As climate experts and politicians convene in Buenos Aires for the latest round of UN talks on climate change, Newsnight examines Britain's plans to cut greenhouse gases.
Fossil fuel burning is one of the biggest sources of CO2 emissions
The Kyoto Protocol on climate change works like this: the developed world agrees to limit greenhouse gases, and each nation works out how to do it.
For companies, market trading is fast becoming the most attractive way to go "green", and the UK government likes the idea, too.
Recent estimates suggest this could become a huge market, worth many billions of pounds and outstripping markets in oil and gas. Global emissions trading won't start until 2008, but Europe is running a road test - a continent-wide scheme that starts in January 2005.
Under the Kyoto agreement, Europe has agreed to cut greenhouse gases by 8% of 1990 levels by 2012. From the first of January next year, companies face fines if they emit more than they're allowed under national plans.
If a company wants to emit more than its carbon allowance, it must buy credits from others who are cleaning up. If it emits less, it has allowances in hand that it can sell to those doing less well - thus creating a market in carbon.
It's not a new idea. In America there's been a market for a decade now in the sulphur dioxide emissions behind acid rain. Companies were none too pleased at first, but met their targets more quickly, and more cheaply, than expected.
Oil giant Shell has already secured a carbon deal for 2008-12
Shell has just secured a carbon deal for the Kyoto-proper period beginning in 2008, though it's not saying how big a deal this was - nor even if the company bought or sold.
The head of their "green" trading team, Garth Edward, told Newsnight: "The details perhaps are not so important. The point is that a price was established for the next period of the market. The Kyoto period - the 2008 through 2012 period - when the market's going to expand beyond just the EU itself and into the wider global community."
But there's growing cynicism over just how serious Britain is about cleaning up at all.
For three years, businesses will be eased into trading with free carbon credits, up to a national quota agreed with Europe. The UK had agreed our national carbon allowance, but then last month the government changed its mind.
Paul Golby says changing emission allowances does not amount to a government handout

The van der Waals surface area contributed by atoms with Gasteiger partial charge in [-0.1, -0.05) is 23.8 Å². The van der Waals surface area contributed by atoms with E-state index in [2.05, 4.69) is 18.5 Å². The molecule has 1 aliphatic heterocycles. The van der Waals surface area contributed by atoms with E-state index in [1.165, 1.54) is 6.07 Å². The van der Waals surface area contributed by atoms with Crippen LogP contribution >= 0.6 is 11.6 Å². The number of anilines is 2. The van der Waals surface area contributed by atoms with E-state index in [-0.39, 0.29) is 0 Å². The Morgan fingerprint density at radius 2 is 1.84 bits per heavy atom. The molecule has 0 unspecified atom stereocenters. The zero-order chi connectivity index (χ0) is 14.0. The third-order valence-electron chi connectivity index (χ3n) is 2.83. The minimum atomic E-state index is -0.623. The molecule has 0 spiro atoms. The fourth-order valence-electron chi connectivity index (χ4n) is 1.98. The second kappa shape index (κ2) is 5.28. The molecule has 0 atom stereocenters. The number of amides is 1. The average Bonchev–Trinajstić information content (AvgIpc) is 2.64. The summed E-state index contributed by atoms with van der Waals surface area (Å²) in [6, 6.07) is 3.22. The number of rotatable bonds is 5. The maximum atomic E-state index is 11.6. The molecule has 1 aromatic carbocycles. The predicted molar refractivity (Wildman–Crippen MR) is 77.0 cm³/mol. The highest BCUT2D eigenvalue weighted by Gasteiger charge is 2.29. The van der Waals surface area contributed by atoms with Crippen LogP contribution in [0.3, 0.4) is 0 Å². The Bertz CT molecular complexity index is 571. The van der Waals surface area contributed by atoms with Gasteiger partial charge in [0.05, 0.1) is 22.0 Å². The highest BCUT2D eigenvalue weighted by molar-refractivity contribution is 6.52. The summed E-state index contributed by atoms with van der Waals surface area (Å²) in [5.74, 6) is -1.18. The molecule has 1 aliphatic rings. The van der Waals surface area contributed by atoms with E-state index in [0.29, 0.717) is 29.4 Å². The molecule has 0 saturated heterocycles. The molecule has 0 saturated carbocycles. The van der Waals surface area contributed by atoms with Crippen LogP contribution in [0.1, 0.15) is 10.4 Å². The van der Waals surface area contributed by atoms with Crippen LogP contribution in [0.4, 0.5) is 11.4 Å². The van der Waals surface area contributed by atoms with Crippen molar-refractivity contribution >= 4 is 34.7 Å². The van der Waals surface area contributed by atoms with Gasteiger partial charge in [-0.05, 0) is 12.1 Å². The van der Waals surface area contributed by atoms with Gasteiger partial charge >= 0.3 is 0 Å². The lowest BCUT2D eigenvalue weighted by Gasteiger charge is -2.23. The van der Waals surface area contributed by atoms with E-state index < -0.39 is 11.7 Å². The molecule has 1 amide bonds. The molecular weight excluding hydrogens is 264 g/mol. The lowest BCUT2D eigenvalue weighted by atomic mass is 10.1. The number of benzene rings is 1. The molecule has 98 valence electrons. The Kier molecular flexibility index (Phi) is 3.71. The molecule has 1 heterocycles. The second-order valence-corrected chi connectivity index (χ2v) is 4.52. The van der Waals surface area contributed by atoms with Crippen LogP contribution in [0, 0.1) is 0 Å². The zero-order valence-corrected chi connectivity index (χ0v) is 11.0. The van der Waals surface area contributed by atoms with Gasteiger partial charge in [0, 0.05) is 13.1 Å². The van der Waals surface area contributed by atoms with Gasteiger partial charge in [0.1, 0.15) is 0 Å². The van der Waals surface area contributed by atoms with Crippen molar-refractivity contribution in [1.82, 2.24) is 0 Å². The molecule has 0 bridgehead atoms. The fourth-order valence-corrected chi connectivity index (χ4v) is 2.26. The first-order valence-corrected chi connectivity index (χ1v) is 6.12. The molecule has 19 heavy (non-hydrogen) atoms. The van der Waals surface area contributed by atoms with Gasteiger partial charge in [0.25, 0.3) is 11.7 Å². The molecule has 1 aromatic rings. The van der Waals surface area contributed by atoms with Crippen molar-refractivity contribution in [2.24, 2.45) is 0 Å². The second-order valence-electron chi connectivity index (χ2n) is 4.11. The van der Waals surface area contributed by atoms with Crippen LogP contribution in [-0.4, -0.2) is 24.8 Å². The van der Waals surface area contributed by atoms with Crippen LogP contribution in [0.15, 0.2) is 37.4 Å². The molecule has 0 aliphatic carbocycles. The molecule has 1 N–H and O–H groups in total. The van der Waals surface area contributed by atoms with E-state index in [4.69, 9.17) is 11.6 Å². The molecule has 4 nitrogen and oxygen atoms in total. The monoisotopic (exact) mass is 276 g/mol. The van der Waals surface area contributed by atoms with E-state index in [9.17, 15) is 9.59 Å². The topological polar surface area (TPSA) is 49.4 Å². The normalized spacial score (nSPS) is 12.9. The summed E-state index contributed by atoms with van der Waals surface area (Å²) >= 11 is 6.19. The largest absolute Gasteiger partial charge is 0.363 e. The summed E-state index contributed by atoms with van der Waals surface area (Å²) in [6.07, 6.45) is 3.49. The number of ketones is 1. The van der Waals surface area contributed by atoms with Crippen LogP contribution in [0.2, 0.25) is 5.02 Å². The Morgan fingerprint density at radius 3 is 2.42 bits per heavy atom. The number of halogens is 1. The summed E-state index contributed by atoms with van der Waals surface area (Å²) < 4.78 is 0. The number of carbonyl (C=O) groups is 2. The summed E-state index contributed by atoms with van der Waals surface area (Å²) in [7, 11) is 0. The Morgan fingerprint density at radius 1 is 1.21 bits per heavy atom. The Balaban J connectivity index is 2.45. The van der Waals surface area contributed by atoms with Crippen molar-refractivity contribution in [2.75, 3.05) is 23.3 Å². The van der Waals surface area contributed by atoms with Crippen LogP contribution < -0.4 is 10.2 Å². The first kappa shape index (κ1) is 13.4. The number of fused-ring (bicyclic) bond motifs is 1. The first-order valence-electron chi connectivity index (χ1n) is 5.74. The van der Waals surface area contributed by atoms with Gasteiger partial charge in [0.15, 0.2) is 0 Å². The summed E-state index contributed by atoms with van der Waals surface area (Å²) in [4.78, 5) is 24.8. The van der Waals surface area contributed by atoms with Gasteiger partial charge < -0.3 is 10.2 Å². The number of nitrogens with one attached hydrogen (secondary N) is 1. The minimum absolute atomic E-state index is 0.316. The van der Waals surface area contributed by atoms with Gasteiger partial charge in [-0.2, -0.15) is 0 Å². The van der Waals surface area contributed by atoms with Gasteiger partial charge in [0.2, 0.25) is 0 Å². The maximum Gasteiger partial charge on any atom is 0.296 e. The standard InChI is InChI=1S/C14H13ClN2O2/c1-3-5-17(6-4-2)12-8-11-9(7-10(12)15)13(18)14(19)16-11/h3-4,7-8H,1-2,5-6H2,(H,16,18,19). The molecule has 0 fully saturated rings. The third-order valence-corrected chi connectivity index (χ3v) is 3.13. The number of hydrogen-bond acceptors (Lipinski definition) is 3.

The government went back to the European Commission saying the UK had got the sums wrong and companies need to emit more carbon dioxide than originally thought.
There's a widespread belief that the government succumbed to pressure from the power sector. Andreas Arvanitakis, a carbon analyst, told Newsnight that to some it's just sensible business planning. Power generators who want to take advantage of cheap coal need more carbon credits.
"Some people are saying that this is because the DTI has reworked its projections for our emissions over the next few years and without these extra allowances it will be difficult to operate.
"Others are saying this is just a knee-jerk reaction to other governments across Europe being too generous with their industry, and others are saying the DTI has been hoodwinked in its projections and that we won't need these extra allowances at all".
Paul Golby, UK chief executive of E-On, the German company that now owns energy provider Powergen, says he and his peers did talk to government about their allowances, to make sure they got enough carbon credits at the start, but without shifting the final target.
I asked Mr Golby if the power sector had secured a windfall. "I don't think there's any windfall involved here," he said. "My company, like many others, is short of allocations, so we'll have to buy allocations to the tune of several tens of millions of pounds to operate at our current levels of output and provide a secure electricity system for the UK."
This surprised Dr Bridget Woodman of the Warwick Business school. She told Newsnight: "I'd say that's something of a bargain if you look at the overall turnover of the business and also their annual profits; it is a small slice of the cake.
Bridget Woodman is sceptical about plans to cut emissions
"I think the signal it sent out overwhelmingly is that this government isn't as serious as it claims to be about carbon emissions. It's far more interested in its relationship with business and how much money large energy users can make, than it is about actually reducing carbon emissions."
So will all this lead to a fall in carbon dioxide emissions? The key signal of whether industry or the planet is winning will be how high a price tag we see for carbon.
Close to 20 euros per tonne of carbon dioxide would be about right to ensure the environment gains. At the moment it's short of that, at just eight euros a tonne.
Susan Watts' film was screened on Monday, 6 December, 2004, but you can watch it again by clicking on the link at the top right-hand side of this page.
Newsnight is broadcast on BBC Two at 1030pm every weeknight in the UK.